I think "per household member" gets closer to the target but it still might not capture certain expenses perfectly. For example, lets say you have 5kids in the midwest - your housing costs may not actually be all that much higher than a DINK couple who wanted to purchase a home with the plan of having kids a few years. Although the DINK couple does not need a 3bedroom house right now when I was looking for houses it's hard to find 1 or 2 bedroom houses. Even utilities shouldn't increase too much for more people - you still need to pay for heating in the winter no matter how many people live in it. So for the housing line item we're spending way more per person. Another area would be groceries - buying food in bulk can save you tons of money (as a family of 5 growing up I saw this first hand) but now as a 2-person household I can't exactly replicate that even though I buy what I can in bulk. Although maybe factoring in daycare costs/child expenses that the 2-person household would make it a wash?

jooniFLORisploo

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Re: What's your income level and savings rate?
« Reply #221 on: June 20, 2017, 07:57:58 AM »
Though, housing is my favourite hack :)
Kid and me paid $500-$650 (all told, for the two of us combined) in two of the world's most expensive housing (rent or own) markets. So, I think even housing can well reflect whether we're effectively slashing costs or can further optimize.

A family of six with a bigger place than we had? Absolutely. And that would be addressed via a PP rate.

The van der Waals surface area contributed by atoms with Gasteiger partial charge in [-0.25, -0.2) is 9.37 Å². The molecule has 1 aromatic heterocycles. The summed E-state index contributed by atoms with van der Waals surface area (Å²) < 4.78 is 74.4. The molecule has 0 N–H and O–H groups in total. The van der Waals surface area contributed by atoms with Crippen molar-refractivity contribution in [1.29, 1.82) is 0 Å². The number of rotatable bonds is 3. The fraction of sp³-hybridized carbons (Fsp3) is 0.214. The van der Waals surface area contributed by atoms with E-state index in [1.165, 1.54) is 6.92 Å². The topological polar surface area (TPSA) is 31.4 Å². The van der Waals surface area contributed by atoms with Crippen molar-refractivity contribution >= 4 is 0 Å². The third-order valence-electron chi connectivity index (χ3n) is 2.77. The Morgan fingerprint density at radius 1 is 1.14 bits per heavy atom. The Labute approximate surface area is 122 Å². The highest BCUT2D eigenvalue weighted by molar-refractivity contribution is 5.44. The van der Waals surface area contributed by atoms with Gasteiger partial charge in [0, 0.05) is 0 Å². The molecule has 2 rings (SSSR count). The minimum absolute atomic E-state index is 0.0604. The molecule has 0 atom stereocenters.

index

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Re: What's your income level and savings rate?
« Reply #222 on: June 20, 2017, 09:22:52 AM »
I think the big take away from all this is you really have to focus on spending and not the savings rate when comparing yourself to others on the forum. I started another thread about how subjective and different savings rate is from on poster to another depending on how they calculate it. Some people are saying they have a 75% savings rate on 200k which would be impossible if that was actually 200k of W2 income as they would have to be paying at least 25% in taxes. I was super impressed by Border's 69% reported savings rate on 170k until I realized he is counting ~40K tax free matching/stock options as gross income. Which is fine if that is how he chooses to compute his SR, but is not comparable to someone who actually makes 170k in W2 income.   

State taxes are a huge too, if you make 200k and put away 36k into your 401k your effective tax rate is 37% in CA, 34% in CO, or 30% in TN. On the spending side, if this 200k high earning couple reported a 50% SR in CA they are spending 26k/yr; in TN they are spending 40k/yr. The TN couple spends 50%+ more per year than the CA couple!


YoungGranny

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Re: What's your income level and savings rate?
« Reply #223 on: June 20, 2017, 09:36:15 AM »
I think the big take away from all this is you really have to focus on spending and not the savings rate when comparing yourself to others on the forum. I started another thread about how subjective and different savings rate is from on poster to another depending on how they calculate it. Some people are saying they have a 75% savings rate on 200k which would be impossible if that was actually 200k of W2 income as they would have to be paying at least 25% in taxes. I was super impressed by Border's 69% reported savings rate on 170k until I realized he is counting ~40K tax free matching/stock options as gross income. Which is fine if that is how he chooses to compute his SR, but is not comparable to someone who actually makes 170k in W2 income.   

State taxes are a huge too, if you make 200k and put away 36k into your 401k your effective tax rate is 37% in CA, 34% in CO, or 30% in TN. On the spending side, if this 200k high earning couple reported a 50% SR in CA they are spending 26k/yr; in TN they are spending 40k/yr. The TN couple spends 50%+ more per year than the CA couple!